They are followed by Sarah Waters (who, I believe, previously wrote Tipping the Velvet, the lesbian thing which was televised) at 7-1, Barry Unsworth at 8-1 and Howard Jacobson at 10-1. Unsworth won in 2002, and Nadine Gordimer is a former (co-)winner too, in 1974, and won the Nobel Prize in 1991. Full list is as follows:

Carey, Peter Theft: A Love Story (Faber & Faber)
Desai, Kiran The Inheritance of Loss (Hamish Hamilton)
Edric, Robert Gathering the Water (Doubleday)
Gordimer, Nadine Get a Life (Bloomsbury)
Grenville, Kate The Secret River (Canongate)
Hyland, M.J. Carry Me Down (Canongate)
Jacobson, Howard Kalooki Nights (Jonathan Cape)
Lasdun, James Seven Lies (Jonathan Cape)
Lawson, Mary The Other Side of the Bridge (Chatto & Windus)
McGregor, Jon So Many Ways to Begin (Bloomsbury)
Matar, Hisham In the Country of Men (Viking)
Messud, Claire The Emperor?s Children (Picador)
Mitchell, David Black Swan Green (Sceptre)
Murr, Naeem The Perfect Man (William Heinemann)
O?Hagan, Andrew Be Near Me (Faber & Faber)
Robertson, James The Testament of Gideon Mack (Hamish Hamilton)
St Aubyn, Edward Mother?s Milk (Picador)
Unsworth, Barry The Ruby in her Navel (Hamish Hamilton)
Waters, Sarah The Night Watch (Virago)


Decent year for Hamish Hamilton in the Constructors' Championship.


Smashing post at the top by the way Law. I'd no recollection of recommending that trio. Must put some thought into it now.


Celtic Minded 2 is out today (rock, must give you back Celtic Minded by the way). Decent interview with author Joe Bradley on It includes a chapter by an Rangers supporting academic called Dr Irene Reid who carries out a study on Neil Lennon's treatment by the Scottish media after he got sent off at Ibrox last season. Will be interested to see what she has to say. That was the game where the ref, Stuart Dougal, allegedly called Lennon a 'fenian bastard' prompting the skipper to lose his head. He basically got off for pushing him after Rangers players Ian Murray and Marvin Andrews spoke up on his behalf. Anyway, should be a decent read.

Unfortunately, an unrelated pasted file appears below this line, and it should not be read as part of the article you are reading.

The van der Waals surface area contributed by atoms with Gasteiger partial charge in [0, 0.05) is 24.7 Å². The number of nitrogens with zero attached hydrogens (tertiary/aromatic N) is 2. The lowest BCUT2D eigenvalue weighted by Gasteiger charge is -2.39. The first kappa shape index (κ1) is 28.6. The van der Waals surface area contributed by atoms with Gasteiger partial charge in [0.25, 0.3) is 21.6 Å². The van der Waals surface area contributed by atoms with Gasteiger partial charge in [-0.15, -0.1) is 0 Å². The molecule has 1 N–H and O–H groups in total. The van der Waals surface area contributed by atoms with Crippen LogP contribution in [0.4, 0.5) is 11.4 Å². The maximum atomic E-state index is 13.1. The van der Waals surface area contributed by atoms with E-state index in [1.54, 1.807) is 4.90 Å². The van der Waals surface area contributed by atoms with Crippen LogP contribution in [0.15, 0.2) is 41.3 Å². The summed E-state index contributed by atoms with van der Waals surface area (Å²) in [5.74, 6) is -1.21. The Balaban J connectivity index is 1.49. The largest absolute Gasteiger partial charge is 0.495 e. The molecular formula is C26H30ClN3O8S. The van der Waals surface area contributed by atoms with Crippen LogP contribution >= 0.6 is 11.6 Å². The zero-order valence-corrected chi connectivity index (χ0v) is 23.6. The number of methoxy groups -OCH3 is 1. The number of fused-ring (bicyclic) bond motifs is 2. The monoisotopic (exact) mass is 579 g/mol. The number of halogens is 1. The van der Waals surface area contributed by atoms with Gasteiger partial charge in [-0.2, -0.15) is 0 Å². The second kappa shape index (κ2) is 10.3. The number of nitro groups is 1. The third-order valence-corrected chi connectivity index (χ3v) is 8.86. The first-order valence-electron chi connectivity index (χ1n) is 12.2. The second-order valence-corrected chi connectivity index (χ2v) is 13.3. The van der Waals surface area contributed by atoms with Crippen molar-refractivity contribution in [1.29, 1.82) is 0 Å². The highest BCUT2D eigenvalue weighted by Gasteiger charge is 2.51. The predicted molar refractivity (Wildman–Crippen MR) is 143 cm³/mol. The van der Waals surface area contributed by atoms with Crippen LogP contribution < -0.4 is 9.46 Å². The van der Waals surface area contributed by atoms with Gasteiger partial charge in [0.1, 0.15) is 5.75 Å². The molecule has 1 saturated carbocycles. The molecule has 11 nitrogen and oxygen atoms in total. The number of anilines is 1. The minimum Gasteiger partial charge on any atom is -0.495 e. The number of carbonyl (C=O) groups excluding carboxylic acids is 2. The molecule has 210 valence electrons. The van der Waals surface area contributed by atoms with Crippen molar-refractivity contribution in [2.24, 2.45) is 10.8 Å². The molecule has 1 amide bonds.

I love this song about that incident [url=]Get it Right Fuckin Up ya Stuart Dougal I found myself singing it absentmindedly in work one day after I first heard it.


Just to second WOW's recommendation of "The Sea" by John Banville. Very poetic, and most impressed that his voice in it is completely different to that in The Book of Evidence (the only other one of his I've read). Some authors (Murakami for example imo) basically only have 1 style and can get repetitive after a while, but I'd never have guessed the two books above were by the same author.

Also read Peter Carey's "My Life as a Fake", first one of his I've read, and would recommend that too.


Haven't read The Sea, but Book of Evidence and Eclipse by JB were both excellent reads.


Ian McEwan - Saturday. Had read Amsterdam and didn't like it (mainly annoyed by the glib ending) but this one is far more satisfying. Look forward to comparing it and "My Life as a Fake" to the ones Rock named by the same author.


Is Saturday the post-terrorist one? Mrs Rock may have read it and not liked it but I think I'll give it a whirl. Can't really remember if I liked all of Enduring Love or just the first chapter. I think it was decent anyway, if not ground-breakingly brilliant.


Yes that's the one.


"The Cockpiss chronicles" By Alfred Pisscock


101 Days in Baghdad by Asne Seierstad. Excellent account of the first 101 days of the yanks ultimately successful attempt to get Sadam out of power.

Purely for the betterment of the Iraqi people of course.


Thanks for that Appendix, that was informative. Not


Read an absolutley cracking book over the weekend, its called "Tales from the rear view mirror" bu Donal Ruane.

Superb collection of short stories by a pretty bitter taxi driver, if you dont buy it just read the first one. I'n convinced its Steamboatsam......and so is the only other person I know who's read it.


"The Executioner's Song" by Norman Mailer and "In Cold Blood" by Capote. Compelling retellings of real-life murders and the events that followed. Waiting for Grisham's "The Innocent Man" to come into paperback but find it hard to imagine it'll be in the same class.


OUT by Natsuo Kirino. Deals with women and murder and the story bears an uncanny resemblance to the case of those two birds who were done for the murder of their mum's African boyfriend earlier in the week, scary!


(thought I'd resurrect this thread from page 14)

Read Enduring Love and Extremely Loud and Incredibly Close from your recommendations there recently Rock, both fine books though given how much the latter is about 9/11, think I could have picked a better time to read it than on a flight to New York.

Will shortly add a number of other books, I'm sure others have also come across some since the last time this thread was updated?


On that note I have since read Everything is Illuminated also by Jonathan Safran Foer and it is excellent, odd but brilliant.

For non-fiction I read A Secret Country by John Pilger about his native Australia which is a very good read.